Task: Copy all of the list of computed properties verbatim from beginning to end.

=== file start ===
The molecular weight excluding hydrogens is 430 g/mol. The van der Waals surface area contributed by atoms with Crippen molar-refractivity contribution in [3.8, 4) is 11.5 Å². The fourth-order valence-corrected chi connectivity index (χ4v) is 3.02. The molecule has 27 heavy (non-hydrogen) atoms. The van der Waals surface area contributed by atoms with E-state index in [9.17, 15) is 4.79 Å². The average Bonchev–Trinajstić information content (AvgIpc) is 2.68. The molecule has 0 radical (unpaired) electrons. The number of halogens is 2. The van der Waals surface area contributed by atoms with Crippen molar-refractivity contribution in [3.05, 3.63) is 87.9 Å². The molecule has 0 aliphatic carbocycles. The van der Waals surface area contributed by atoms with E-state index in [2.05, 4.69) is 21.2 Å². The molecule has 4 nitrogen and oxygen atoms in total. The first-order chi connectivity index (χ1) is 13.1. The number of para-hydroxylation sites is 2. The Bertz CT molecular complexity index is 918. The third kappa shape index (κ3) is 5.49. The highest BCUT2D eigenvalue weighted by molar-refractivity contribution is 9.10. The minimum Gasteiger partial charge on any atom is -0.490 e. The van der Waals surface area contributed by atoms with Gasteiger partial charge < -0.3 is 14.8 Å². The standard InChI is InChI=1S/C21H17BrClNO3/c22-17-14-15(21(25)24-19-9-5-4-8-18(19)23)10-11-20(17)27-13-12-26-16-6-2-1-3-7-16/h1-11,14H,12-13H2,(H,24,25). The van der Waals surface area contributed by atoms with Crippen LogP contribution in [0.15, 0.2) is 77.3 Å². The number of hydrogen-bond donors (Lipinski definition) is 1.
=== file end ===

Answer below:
The molecular weight excluding hydrogens is 430 g/mol. The van der Waals surface area contributed by atoms with Crippen molar-refractivity contribution in [3.8, 4) is 11.5 Å². The fourth-order valence-corrected chi connectivity index (χ4v) is 3.02. The molecule has 27 heavy (non-hydrogen) atoms. The van der Waals surface area contributed by atoms with E-state index in [9.17, 15) is 4.79 Å². The average Bonchev–Trinajstić information content (AvgIpc) is 2.68. The molecule has 0 radical (unpaired) electrons. The number of halogens is 2. The van der Waals surface area contributed by atoms with Crippen molar-refractivity contribution in [3.05, 3.63) is 87.9 Å². The molecule has 0 aliphatic carbocycles. The van der Waals surface area contributed by atoms with E-state index in [2.05, 4.69) is 21.2 Å². The molecule has 4 nitrogen and oxygen atoms in total. The first-order chi connectivity index (χ1) is 13.1. The number of para-hydroxylation sites is 2. The Bertz CT molecular complexity index is 918. The third kappa shape index (κ3) is 5.49. The highest BCUT2D eigenvalue weighted by molar-refractivity contribution is 9.10. The minimum Gasteiger partial charge on any atom is -0.490 e. The van der Waals surface area contributed by atoms with Gasteiger partial charge < -0.3 is 14.8 Å². The standard InChI is InChI=1S/C21H17BrClNO3/c22-17-14-15(21(25)24-19-9-5-4-8-18(19)23)10-11-20(17)27-13-12-26-16-6-2-1-3-7-16/h1-11,14H,12-13H2,(H,24,25). The van der Waals surface area contributed by atoms with Crippen LogP contribution in [0.15, 0.2) is 77.3 Å². The number of hydrogen-bond donors (Lipinski definition) is 1.